Maurice Sendak's 'Where the Wild Things Are' Taught Us These 7 Vital Life Lessons

June 10 marks the would-be 86th birthday of the late, beloved children's book author and illustrator Maurice Sendak. He is certainly best-known for his 1963 picture book Where the Wild Things Are, which, despite receiving some negative reviews and being frequently challenged by schools and libraries, was named second on the list of Teachers' Top 100 Books for Children in 2012 and No. 1 on School Library Journal 's Top 100 Picture Books of all time.

It's clear that Where The Wild Things Are has achieved massive cultural significance decades after its release, but more interesting is why. Maurice Sendak has never been one to shy away from darker themes — which is often the reason his books have been banned. In a 2006 interview with NPR, Sendak explains that he puts his children characters in danger because "kids are so shrewd."

Growing up in Brooklyn to Polish immigrant parents, Sendak has said that his childhood was "terrible" due to family losses in the Holocaust. Because of his own experiences, he doesn't see childhood through rose-colored glasses — and neither do his characters, like Where the Wild Things Are's Max. In the NPR interview, he explained:

'Childhood is a tricky business,' Sendak says. 'Usually, something goes wrong.'

For Max, it's that he was angry, and he acted out, and his mom put him to bed without eating. And so he imagined a world around him, full of other wild things, where he reigned as king. But as Sendak intended, the themes in the book aren't just for children. In only 338 words, Sendak keenly observed human nature and imagination. There are seven life lessons from Where the Wild Things Are that even adults should pay attention to.

1. Don't judge someone (or something) by his or her appearance

And the wild things roared their terrible roars and gnashed their terrible teeth and rolled their terrible eyes and showed their terrible claws.

The wild things may have had terrible roars and teeth and claws, but they weren't as terrible as they seemed. They accepted Max into their tribe, despite his small size and non-terrible look, and they all became friends to the point where the wild things begged Max not to leave.

2. There's a Wild Thing in all of us — and that's okay

And it is through fantasy that children achieve catharsis. It is the best means they have for taming wild things.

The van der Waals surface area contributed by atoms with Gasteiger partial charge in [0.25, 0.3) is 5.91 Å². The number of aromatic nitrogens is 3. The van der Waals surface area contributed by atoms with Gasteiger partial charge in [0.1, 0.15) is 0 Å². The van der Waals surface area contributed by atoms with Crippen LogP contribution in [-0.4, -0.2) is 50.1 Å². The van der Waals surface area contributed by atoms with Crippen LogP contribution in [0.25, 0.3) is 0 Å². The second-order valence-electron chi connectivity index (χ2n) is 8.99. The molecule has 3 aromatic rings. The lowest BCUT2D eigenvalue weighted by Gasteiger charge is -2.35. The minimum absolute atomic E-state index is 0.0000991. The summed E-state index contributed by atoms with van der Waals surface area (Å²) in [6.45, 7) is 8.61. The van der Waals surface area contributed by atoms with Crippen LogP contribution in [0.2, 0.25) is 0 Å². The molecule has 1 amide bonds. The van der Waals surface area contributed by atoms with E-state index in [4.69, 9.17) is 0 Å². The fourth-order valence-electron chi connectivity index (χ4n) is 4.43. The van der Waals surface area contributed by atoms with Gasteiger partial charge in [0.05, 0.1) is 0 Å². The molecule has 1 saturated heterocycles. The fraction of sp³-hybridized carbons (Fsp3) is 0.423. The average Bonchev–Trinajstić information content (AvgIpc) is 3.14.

In various interviews and appearances, Sendak has always maintained that it's okay for everyone, like Max, to have a little bit of a Wild Thing in them. It's what makes you human. Again, like Max, he sees children as finding a release for this wildness through their vivid imaginations, but it's a lesson we adults could remember.

3. There is immense power in imagination

And the walls became the world all around.

As Max imagines a world he wants to live, where he's king and his parents can't tell him what to do, he builds this world around him. Max came to an understanding about himself and his reality with the power of his own fantasy and imagination. Sendak once said something all adults should think about:

Children do live in fantasy and reality; they move back and forth very easily in a way we no longer remember how to do.

4. There's always time in life to let loose

'And now,' cried Max, 'let the wild rumpus start!'

When Sendak appeared on The Colbert Report, Stephen Colbert had one important question for him:

Though the question is in jest, Sendak answered honestly. "Sure!" Rumpus is anything we use to let loose and go wild — something we adults forget to do sometimes.

5. Sometimes, there's no place like home

And Max, the king of all wild things, was lonely and wanted to be where someone loved him best of all.

In the end, even being king of all the wild things couldn't match the comfort and love of home. It's a thought to remember as we all complain about travelling for the busy holidays.

6. Your parents will always have your back, even if they don't seem like it

And [he] sailed back over a year, and in and out of weeks, and through a day, and into the night of his very own room, where he found his supper waiting for him, and it was still hot.

Max imagined the world of the wild things because his mother sent him to bed without any supper when he was misbehaving. But what was waiting for him when he "arrived" back home? His supper, still hot.

7. Love with everything you've got

'Oh, please don't go — we'll eat you up — we love you so!'

The wild things loved Max so greatly, so desperately, they expressed it in the biggest and only way they knew how: to eat him up. Sendak himself was entirely charmed by this idea, to love big and uniquely, as children and wild things would:

Once a little boy sent me a charming card with a little drawing on it. I loved it. I answer all my children’s letters — sometimes very hastily — but this one I lingered over. I sent him a card and I drew a picture of a Wild Thing on it. I wrote, 'Dear Jim: I loved your card.' Then I got a letter back from his mother and she said, 'Jim loved your card so much he ate it.' That to me was one of the highest compliments I’ve ever received. He didn’t care that it was an original Maurice Sendak drawing or anything. He saw it, he loved it, he ate it.

Images: Maurice Sendak/Harper and Row; Etsy; Giphy; Giphy; Etsy